Chapter 10: Are You Afraid To Ask About Their Budget?

Of course you are.  Well, maybe afraid is the wrong word.  Maybe apprehensive is a better word.  Or cautious.  Maybe we can just keep thinking up words so we run out of time and can’t ask our prospect all those squishy questions about his budget.

Why is it so difficult to ask our prospect questions about the project’s budget?

Talking about money, in any kind discussion, business or otherwise, tends to make us feel very uncomfortable.  But not having an understanding of the budget can lead to false assumptions (see Chapter 8 and Chapter 9) and waste both your and your prospect’s time. It is important to realize that the budget needs to be discussed up front and early.

Early in my sales career, I was so excited to be talking to an interested prospect that I forged ahead at full speed, asking about everything except the budget.  “I better not ask about money at this point,” I reasoned to myself.  “She’ll be so impressed with my proposal that it won’t matter what what my competitors price is.”

Let’s look at the assumptions I typically made.  Besides the 13 (yes, 13!) assumptions discussed in the previous two chapters, I typically increased the odds against myself by assuming that:  1, there was a budget;  2, there was a budget with enough funds for the project;  3, there were more funds than I was assuming;  4, project funding was only coming from one budget…and so on and so on.

Did unspoken budget questions stop me?

It didn’t even slow me down.  Many hours, and then many more would go into my glorious proposals.  Company history, corporate organization charts, staff backgrounds, charts, graphs, drawings, all printed out and bound into an inch thick booklet, dripping with fresh ink – customers were impressed with the sheer weight, if not the content.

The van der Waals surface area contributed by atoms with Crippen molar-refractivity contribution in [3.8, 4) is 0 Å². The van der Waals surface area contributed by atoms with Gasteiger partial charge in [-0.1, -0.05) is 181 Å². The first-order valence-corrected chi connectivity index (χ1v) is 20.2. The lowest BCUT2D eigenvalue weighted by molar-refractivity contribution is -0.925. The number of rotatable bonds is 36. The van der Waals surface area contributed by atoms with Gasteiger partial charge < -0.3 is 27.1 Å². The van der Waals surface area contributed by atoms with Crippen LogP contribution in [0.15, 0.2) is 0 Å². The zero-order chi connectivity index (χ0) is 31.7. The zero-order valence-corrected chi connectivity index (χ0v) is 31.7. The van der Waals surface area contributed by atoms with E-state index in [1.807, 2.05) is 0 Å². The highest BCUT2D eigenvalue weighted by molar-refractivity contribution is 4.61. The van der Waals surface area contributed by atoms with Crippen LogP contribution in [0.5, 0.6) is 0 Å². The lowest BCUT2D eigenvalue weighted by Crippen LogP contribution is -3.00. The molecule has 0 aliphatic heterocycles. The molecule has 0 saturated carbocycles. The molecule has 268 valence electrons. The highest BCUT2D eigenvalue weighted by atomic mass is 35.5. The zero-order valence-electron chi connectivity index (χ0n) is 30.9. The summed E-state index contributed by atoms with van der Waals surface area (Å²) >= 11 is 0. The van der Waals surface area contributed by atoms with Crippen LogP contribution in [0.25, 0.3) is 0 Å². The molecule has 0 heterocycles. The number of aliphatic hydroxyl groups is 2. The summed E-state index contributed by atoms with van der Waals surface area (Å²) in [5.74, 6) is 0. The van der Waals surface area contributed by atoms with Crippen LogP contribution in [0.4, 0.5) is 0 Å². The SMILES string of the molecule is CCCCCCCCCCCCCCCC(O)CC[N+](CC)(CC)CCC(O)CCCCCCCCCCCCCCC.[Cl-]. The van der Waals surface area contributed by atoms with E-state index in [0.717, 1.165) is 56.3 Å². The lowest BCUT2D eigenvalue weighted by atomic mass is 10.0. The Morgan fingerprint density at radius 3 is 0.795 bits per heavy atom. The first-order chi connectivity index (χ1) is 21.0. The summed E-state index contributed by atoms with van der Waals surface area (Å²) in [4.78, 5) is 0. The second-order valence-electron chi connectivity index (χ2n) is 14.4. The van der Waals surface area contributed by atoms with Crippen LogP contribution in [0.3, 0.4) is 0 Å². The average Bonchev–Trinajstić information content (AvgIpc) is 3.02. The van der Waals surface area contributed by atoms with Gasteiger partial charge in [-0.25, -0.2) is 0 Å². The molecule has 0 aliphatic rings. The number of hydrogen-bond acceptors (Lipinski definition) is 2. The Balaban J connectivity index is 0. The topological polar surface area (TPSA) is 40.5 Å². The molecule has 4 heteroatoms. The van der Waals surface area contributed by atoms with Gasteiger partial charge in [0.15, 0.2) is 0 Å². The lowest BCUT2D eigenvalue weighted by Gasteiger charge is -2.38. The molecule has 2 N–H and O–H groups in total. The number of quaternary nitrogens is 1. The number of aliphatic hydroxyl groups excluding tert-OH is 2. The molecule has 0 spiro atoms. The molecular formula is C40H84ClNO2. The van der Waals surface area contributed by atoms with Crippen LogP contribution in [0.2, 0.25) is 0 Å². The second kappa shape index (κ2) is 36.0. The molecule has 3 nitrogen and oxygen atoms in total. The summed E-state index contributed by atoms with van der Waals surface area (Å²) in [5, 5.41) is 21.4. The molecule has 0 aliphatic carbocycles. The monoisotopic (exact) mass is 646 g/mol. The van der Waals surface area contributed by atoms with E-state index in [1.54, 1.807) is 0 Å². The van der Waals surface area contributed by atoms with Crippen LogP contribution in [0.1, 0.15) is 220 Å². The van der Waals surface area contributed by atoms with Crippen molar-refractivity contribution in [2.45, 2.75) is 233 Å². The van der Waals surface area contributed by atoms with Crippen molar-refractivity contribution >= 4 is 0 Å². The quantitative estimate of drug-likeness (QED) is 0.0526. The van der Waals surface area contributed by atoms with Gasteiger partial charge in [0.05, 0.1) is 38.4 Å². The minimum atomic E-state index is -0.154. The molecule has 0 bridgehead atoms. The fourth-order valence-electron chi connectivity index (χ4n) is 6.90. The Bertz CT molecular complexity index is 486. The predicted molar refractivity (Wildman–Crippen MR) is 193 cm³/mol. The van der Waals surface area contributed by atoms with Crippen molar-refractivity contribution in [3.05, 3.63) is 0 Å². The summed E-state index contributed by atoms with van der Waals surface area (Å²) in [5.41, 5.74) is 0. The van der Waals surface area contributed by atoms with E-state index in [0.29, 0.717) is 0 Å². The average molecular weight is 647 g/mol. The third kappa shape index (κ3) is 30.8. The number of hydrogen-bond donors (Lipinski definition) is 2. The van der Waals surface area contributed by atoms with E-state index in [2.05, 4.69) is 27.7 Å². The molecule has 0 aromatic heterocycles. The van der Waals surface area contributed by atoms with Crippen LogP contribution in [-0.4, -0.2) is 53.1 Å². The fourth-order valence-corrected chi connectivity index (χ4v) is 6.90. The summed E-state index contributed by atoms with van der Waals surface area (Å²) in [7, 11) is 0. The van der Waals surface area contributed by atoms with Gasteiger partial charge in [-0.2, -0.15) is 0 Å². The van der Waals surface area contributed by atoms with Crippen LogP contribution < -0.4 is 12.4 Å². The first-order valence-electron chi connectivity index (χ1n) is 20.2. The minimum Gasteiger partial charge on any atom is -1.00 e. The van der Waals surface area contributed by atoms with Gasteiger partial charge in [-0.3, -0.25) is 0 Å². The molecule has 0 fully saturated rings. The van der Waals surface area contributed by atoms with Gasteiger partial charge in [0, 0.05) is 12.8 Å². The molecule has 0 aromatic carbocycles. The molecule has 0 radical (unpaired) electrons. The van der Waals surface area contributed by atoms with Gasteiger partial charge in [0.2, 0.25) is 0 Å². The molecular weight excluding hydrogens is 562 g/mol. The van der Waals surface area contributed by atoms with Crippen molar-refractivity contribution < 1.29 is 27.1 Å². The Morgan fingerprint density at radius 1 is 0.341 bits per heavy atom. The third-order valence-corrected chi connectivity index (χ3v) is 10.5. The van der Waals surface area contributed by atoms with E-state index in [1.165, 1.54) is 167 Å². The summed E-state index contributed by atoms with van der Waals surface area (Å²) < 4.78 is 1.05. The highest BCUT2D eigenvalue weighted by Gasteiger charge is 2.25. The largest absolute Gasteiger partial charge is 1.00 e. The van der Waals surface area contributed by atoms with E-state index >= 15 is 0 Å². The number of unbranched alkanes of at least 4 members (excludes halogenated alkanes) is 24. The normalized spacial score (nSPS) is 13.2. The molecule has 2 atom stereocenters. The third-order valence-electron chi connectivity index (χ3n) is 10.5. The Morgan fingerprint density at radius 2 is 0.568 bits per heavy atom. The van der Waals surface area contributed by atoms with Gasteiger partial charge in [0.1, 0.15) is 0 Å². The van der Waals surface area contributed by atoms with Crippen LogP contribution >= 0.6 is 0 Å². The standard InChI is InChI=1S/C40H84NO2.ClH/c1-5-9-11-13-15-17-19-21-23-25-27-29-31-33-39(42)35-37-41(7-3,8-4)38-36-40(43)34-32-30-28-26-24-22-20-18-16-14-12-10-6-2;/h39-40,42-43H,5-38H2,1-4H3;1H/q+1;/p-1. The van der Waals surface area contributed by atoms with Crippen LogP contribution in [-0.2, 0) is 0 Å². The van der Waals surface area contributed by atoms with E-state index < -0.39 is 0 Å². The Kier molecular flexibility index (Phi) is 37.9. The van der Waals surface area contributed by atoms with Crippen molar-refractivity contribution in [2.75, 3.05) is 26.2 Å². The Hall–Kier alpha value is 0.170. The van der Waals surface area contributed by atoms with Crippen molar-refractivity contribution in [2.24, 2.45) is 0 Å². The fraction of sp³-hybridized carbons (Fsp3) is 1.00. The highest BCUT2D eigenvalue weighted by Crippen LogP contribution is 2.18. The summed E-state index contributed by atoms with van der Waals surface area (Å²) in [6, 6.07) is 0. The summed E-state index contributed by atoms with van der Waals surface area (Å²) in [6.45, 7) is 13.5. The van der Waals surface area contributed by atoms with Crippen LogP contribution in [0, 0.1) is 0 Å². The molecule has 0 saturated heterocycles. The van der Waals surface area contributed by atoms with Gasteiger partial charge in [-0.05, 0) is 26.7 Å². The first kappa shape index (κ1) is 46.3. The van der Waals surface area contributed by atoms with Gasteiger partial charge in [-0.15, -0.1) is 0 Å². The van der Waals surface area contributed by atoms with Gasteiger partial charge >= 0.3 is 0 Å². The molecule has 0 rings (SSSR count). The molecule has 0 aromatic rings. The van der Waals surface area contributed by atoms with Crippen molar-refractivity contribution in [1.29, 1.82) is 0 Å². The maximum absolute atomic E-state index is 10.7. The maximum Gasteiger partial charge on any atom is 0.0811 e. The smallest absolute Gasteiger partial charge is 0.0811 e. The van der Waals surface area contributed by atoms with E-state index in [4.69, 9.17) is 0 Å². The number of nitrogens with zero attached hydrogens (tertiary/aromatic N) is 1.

As I would thump the proposal down on my prospects desk, all those assumptions would rear their ugly heads.  Bypassing all that carefully crafted prose, those detailed charts and graphs, and going straight to the last page with the pricing, I would hear one of two things:

“Wow.  This is way over our budget.”

or

“Wow.  This is way cheaper than I thought.”

Neither of those statements is what a salesperson wants to hear.  Not once did I hear, “Wow.  This price is exactly what I expected.”  Sadly, this problem is typical with not only most junior salespeople, but with quite a few senior salespeople as well.

It may be uncomfortable for you to ask questions about their budget, but if you have established trust (Chapter 7) and expertise (Chapter 3), you can accomplish this in a way that is acceptable to your prospect and furthers the sales and qualification process.

This is an important part of any business-to-business sale, and it is critical to any large, complex, or technical sale.  We will be spending quite a bit of time honing in on tactics to enable a mutually beneficial discussion on budgets and assumptions.  Otherwise, you are wasting time, killing trees, and annoying your boss.

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Chapter 9: The Problem with Problems (and too many Assumptions)

There is more to the problem of assumptions than making sure that all parties have mutually agreed upon terms.  I have found that there are many different kinds of assumptions that can keep you from giving your client a great solution to their problem.